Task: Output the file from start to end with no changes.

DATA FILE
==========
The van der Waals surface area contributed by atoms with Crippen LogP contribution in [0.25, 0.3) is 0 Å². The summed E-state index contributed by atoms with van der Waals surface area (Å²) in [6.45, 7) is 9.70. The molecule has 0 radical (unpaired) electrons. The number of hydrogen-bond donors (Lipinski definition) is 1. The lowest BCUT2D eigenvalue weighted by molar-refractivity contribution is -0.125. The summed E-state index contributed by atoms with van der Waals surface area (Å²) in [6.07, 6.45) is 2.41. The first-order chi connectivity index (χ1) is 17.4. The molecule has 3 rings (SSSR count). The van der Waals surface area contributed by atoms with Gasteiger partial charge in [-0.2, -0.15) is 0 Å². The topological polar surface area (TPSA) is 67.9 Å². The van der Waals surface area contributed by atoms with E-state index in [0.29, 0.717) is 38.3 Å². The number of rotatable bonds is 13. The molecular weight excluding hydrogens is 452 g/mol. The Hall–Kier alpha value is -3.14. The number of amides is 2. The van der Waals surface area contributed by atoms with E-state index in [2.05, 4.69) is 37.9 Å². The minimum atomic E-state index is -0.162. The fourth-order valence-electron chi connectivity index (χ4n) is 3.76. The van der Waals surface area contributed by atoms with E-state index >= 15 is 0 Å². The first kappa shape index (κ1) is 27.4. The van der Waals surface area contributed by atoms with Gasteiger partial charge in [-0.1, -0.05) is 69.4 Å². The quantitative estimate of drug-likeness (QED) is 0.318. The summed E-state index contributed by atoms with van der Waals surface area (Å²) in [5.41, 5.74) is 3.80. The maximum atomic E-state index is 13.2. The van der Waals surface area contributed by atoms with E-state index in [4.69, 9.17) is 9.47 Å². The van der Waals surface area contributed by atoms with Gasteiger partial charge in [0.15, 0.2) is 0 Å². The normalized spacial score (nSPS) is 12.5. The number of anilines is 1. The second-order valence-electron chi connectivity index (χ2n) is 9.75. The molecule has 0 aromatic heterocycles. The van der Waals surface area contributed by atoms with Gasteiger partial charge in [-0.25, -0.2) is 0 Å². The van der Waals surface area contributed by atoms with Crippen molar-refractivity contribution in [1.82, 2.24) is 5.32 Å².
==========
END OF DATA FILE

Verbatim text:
The van der Waals surface area contributed by atoms with Crippen LogP contribution in [0.25, 0.3) is 0 Å². The summed E-state index contributed by atoms with van der Waals surface area (Å²) in [6.45, 7) is 9.70. The molecule has 0 radical (unpaired) electrons. The number of hydrogen-bond donors (Lipinski definition) is 1. The lowest BCUT2D eigenvalue weighted by molar-refractivity contribution is -0.125. The summed E-state index contributed by atoms with van der Waals surface area (Å²) in [6.07, 6.45) is 2.41. The first-order chi connectivity index (χ1) is 17.4. The molecule has 3 rings (SSSR count). The van der Waals surface area contributed by atoms with Gasteiger partial charge in [-0.2, -0.15) is 0 Å². The topological polar surface area (TPSA) is 67.9 Å². The van der Waals surface area contributed by atoms with E-state index in [0.29, 0.717) is 38.3 Å². The number of rotatable bonds is 13. The molecular weight excluding hydrogens is 452 g/mol. The Hall–Kier alpha value is -3.14. The number of amides is 2. The van der Waals surface area contributed by atoms with E-state index in [2.05, 4.69) is 37.9 Å². The minimum atomic E-state index is -0.162. The fourth-order valence-electron chi connectivity index (χ4n) is 3.76. The van der Waals surface area contributed by atoms with E-state index >= 15 is 0 Å². The first kappa shape index (κ1) is 27.4. The van der Waals surface area contributed by atoms with Gasteiger partial charge in [-0.1, -0.05) is 69.4 Å². The quantitative estimate of drug-likeness (QED) is 0.318. The summed E-state index contributed by atoms with van der Waals surface area (Å²) in [5.41, 5.74) is 3.80. The maximum atomic E-state index is 13.2. The van der Waals surface area contributed by atoms with E-state index in [4.69, 9.17) is 9.47 Å². The van der Waals surface area contributed by atoms with Gasteiger partial charge in [0.15, 0.2) is 0 Å². The normalized spacial score (nSPS) is 12.5. The number of anilines is 1. The second-order valence-electron chi connectivity index (χ2n) is 9.75. The molecule has 0 aromatic heterocycles. The van der Waals surface area contributed by atoms with Gasteiger partial charge in [-0.25, -0.2) is 0 Å². The van der Waals surface area contributed by atoms with Crippen molar-refractivity contribution in [1.82, 2.24) is 5.32 Å².